The ATLAS Experiment has extended the energy frontier of searches for new particles and new processes beyond those of the Standard Model by studying collision events with so-called "dijets".
As protons in the LHC collide, two collimated highly-energetic clusters of particles called 'jets' can be produced. The events with a pair of jets are called dijet events, see Fig. 1 and the video at the bottom.
At the unprecedented collision energy of 7 TeV, the LHC produces an enormous number of dijet events. This makes the dijet channel an ideal place to look for hints of new physics. Various theories that extend the Standard Model predict new particles that would decay to a pair of jets.
ATLAS has searched for possible deviations from the properties of dijet events that are characteristic of the Standard Model. Such deviations might be signals for excited quarks, microscopic short-lived black holes, "axigluons" or "technicolor-particles". Such studies might even tell us that the quarks are not fundamental particles, but are made of yet-more fundamental particles. In addition, these studies might provide us with the first signs of extra dimensions of space.
This type of search is somewhat different in concept to the searches for the Higgs boson and for supersymmetry. In those latter cases, the theory of interest is chosen, and a variety of different decay signatures are examined. Here the signature is fixed (dijets), and many theories can be investigated.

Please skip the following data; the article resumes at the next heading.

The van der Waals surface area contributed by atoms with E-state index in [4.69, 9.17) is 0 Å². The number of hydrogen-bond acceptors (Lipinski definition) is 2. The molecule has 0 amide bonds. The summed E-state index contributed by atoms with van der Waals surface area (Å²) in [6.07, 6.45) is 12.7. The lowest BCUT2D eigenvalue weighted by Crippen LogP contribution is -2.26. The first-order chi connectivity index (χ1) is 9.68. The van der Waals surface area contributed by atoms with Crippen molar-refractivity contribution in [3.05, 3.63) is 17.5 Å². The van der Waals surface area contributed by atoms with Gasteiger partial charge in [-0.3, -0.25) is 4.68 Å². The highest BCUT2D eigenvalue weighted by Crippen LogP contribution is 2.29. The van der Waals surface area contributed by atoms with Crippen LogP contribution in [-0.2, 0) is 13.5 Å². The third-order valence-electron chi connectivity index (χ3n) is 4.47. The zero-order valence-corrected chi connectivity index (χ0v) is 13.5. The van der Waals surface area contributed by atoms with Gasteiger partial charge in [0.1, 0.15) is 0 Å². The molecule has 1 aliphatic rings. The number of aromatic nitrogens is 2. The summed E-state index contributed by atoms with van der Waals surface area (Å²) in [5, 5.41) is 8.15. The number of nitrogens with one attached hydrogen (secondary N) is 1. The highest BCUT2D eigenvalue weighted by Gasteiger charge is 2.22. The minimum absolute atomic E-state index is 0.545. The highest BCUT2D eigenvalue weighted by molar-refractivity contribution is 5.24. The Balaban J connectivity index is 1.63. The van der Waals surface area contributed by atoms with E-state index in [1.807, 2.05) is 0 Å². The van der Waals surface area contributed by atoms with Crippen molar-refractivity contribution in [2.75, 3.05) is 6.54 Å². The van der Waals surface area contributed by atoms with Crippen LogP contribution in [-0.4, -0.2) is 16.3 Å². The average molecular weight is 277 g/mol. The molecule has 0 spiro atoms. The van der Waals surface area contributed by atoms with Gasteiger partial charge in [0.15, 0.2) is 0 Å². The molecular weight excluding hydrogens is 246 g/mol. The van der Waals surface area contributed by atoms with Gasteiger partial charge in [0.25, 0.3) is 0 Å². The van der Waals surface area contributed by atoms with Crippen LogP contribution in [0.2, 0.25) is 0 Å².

The ATLAS Experiment has taken data that significantly extend the mass regime explored and that allow us to look for signals of new physics. Even in the first full year of collisions at the Large Hadron Collider, these data take us into new territory, and Nature might surprise us.
If there were a new type of particle that decayed to two jets, it would show up in a plot of the distribution of a quantity known as "invariant mass". Invariant mass is the mass of the parent particle found by reconstructing it from the assorted particles into which it decayed (the particles in the two jets). The invariant mass is calculated from the energy and momentum of the decay products using the theory of Special Relativity, and it is equal to the mass of the particle that decayed.
Without any new particles, this invariant-mass distribution would decrease smoothly when plotted. But if there is something new decaying to two jets, then there will be an increased rate of events (a bump) in the distribution at the mass of this new parent particle. A second signature that might indicate the presence of a new interaction would be the presence of more events at large angles than expected in the Standard Model - just as happened when Rutherforddiscovered that there was a very small nucleus within the atom. This year, 2011, is the 100th anniversary of Rutherford's discovery.
Our analysis focuses on these two signatures: the reconstructed (invariant) mass of the two jets and the scattering angle of the collision. The results for invariant mass can be seen in Fig. 2.
No significant bumps appear in the distribution of Fig. 2, and the dijet angular distributions is also found to be in good agreement with Standard Model predictions. So no evidence for new physics has been seen. For example, for excited quarks, ATLAS can rule out masses below 2500 GeV. Consequently, any new physics, if it exists, must occur at even higher mass scales than this early running can test.
Novel analysis and statistical tools used to analyze the data collected in 2010 and early 2011 enabled ATLAS to exclude the existence of the models studied up to very high energies, significantly extending the limits set by previous measurements.
The LHC has accumulated a small fraction of the number of collisions that it will ultimately collect. During 2011-2012, the reach of these dijet searches will be greatly extended because of the rapidly increasing luminosity - stay tuned!